This conversation originally aired May 23, 2008.
Today is the 146th anniversary of Memorial Day. First known as Decoration Day, thousands of civilians and veterans gathered in cemeteries to honor those fallen in combat.
Today we revisit a conversation that Sheilah Kast had with amateur historian Peter Johnston about the origins of Memorial Day, how they were first celebrated in Baltimore, and its meaning today.
Johnston is a member of the Sons of Union Veterans of the Civil War. He served as Chair of the Memorial Day Committee at Loudon Park National Cemetery for many years.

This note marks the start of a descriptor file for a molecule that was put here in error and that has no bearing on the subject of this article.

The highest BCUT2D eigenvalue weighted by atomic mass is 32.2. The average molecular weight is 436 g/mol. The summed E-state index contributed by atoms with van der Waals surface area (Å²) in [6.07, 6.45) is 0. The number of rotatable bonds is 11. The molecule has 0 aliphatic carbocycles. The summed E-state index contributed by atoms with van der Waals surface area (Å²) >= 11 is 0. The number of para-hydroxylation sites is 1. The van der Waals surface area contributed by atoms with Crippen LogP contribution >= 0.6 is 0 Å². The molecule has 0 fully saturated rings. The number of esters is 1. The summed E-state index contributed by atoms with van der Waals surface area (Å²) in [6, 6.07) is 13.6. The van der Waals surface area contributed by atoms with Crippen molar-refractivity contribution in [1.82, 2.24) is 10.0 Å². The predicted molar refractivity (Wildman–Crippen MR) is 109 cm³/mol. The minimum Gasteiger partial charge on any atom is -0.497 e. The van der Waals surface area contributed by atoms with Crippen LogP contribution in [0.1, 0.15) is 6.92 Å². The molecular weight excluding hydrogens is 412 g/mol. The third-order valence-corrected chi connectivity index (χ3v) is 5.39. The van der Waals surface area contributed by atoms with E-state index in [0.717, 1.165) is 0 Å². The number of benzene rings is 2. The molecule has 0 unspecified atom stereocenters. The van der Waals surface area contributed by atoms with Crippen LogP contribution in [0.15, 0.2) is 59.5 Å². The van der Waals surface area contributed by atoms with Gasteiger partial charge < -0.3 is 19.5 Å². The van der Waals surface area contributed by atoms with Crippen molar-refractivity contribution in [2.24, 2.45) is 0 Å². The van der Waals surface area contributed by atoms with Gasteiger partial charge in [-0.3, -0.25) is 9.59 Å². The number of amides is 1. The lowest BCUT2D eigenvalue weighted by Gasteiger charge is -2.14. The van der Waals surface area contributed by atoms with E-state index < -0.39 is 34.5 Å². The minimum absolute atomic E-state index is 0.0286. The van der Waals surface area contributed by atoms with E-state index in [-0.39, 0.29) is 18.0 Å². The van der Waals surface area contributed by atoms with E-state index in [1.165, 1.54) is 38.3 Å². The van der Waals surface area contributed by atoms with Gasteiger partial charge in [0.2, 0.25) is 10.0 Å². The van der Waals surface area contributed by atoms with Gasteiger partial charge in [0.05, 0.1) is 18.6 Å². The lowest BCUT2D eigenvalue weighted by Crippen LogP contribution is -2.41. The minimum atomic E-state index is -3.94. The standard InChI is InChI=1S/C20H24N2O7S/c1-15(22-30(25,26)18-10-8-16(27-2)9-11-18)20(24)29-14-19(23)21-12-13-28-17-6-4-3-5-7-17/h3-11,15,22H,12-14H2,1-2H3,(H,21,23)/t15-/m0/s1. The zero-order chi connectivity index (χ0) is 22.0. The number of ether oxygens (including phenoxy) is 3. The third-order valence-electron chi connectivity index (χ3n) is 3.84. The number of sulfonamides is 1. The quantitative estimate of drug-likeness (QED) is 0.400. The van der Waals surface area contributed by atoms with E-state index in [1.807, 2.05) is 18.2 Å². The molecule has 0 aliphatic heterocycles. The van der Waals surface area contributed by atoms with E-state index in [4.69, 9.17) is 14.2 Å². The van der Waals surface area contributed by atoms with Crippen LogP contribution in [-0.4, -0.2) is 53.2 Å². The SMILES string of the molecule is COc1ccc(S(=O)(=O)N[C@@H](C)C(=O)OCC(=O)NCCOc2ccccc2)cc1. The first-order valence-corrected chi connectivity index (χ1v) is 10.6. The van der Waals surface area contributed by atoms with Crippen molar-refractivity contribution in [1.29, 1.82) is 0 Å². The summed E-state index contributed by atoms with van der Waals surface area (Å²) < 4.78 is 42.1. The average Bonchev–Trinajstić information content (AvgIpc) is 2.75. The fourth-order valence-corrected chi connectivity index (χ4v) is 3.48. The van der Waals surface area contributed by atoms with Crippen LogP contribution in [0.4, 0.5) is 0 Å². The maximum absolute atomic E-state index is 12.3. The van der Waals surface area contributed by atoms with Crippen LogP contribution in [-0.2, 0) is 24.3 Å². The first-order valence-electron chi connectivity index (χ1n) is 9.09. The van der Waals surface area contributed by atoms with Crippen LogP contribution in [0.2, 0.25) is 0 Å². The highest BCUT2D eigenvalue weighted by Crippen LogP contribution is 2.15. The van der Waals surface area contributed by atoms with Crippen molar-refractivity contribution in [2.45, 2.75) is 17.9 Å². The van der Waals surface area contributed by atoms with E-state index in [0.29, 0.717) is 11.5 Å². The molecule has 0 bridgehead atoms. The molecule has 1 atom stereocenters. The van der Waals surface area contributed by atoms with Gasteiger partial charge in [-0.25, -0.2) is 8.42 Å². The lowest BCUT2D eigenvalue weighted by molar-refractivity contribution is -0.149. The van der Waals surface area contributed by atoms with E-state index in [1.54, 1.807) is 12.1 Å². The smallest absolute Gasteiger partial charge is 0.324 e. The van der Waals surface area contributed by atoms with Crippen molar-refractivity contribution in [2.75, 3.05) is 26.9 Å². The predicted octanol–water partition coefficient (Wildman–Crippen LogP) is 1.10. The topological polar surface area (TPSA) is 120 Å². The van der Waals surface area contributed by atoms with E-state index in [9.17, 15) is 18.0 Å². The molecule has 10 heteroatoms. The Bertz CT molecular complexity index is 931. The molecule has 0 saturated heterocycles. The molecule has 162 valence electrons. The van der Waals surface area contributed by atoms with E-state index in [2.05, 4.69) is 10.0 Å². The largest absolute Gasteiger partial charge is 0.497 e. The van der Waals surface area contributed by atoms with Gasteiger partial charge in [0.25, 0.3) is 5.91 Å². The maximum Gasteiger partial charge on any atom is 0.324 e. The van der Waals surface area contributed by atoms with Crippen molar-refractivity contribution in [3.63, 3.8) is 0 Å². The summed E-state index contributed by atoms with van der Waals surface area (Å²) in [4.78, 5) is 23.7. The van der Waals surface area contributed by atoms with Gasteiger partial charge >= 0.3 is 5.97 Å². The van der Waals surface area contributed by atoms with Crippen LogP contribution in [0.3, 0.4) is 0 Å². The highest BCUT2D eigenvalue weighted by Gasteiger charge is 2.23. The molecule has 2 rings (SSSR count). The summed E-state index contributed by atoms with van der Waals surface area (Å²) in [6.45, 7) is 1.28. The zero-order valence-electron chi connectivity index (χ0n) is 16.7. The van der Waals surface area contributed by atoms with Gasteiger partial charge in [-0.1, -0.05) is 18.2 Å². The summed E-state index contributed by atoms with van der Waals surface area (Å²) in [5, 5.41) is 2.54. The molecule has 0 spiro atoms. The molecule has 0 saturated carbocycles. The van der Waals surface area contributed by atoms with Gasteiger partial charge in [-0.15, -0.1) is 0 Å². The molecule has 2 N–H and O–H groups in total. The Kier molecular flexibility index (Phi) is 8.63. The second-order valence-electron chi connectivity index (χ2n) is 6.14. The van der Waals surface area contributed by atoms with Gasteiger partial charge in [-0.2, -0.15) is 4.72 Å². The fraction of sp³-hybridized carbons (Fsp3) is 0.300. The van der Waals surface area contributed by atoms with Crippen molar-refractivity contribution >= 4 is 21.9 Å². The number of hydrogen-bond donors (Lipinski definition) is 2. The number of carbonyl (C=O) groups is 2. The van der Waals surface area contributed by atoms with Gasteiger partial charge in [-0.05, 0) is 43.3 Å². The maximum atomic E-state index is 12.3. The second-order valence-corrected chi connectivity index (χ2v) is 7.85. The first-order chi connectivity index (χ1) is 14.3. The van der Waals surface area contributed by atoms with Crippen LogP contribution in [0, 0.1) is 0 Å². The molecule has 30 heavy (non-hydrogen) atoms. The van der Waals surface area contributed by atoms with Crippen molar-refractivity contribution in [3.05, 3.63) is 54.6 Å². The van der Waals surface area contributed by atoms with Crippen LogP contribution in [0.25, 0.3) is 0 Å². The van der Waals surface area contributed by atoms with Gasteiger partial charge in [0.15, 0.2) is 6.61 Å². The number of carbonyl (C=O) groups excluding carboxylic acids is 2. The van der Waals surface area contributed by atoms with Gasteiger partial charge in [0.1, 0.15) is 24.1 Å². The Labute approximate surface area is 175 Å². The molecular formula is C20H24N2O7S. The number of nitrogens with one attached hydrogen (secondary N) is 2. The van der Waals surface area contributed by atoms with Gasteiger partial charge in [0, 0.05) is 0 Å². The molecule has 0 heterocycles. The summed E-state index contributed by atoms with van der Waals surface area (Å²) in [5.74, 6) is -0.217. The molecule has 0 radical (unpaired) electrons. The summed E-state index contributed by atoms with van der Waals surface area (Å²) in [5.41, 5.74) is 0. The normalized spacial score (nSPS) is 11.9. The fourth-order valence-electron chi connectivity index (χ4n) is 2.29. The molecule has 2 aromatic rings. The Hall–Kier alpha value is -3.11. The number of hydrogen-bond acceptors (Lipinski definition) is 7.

Johnston told us that "We are in the midst of the sesquicentennial of the Civil War. By 1864, President Lincoln had dedicated the National Cemetery at Gettysburg, our early National Cemeteries, like Loudon Park National Cemetery, were the sight of daily burials and our Nation was entering the final deadly stages of a terrible war. In 2014 Arlington National Cemetery observes its 150th anniversary."
Johnston went on to share that "The Department of the Army and the Sons of Union Veterans of the Civil War will have a special program at the tomb of the Civil War Unknown Soldiers at Arlington the evening of Friday, May 30th to recognize this anniversary and honor our nation's dead."
Chesapeake Family has compiled a list of Memorial Day events, you can see them here.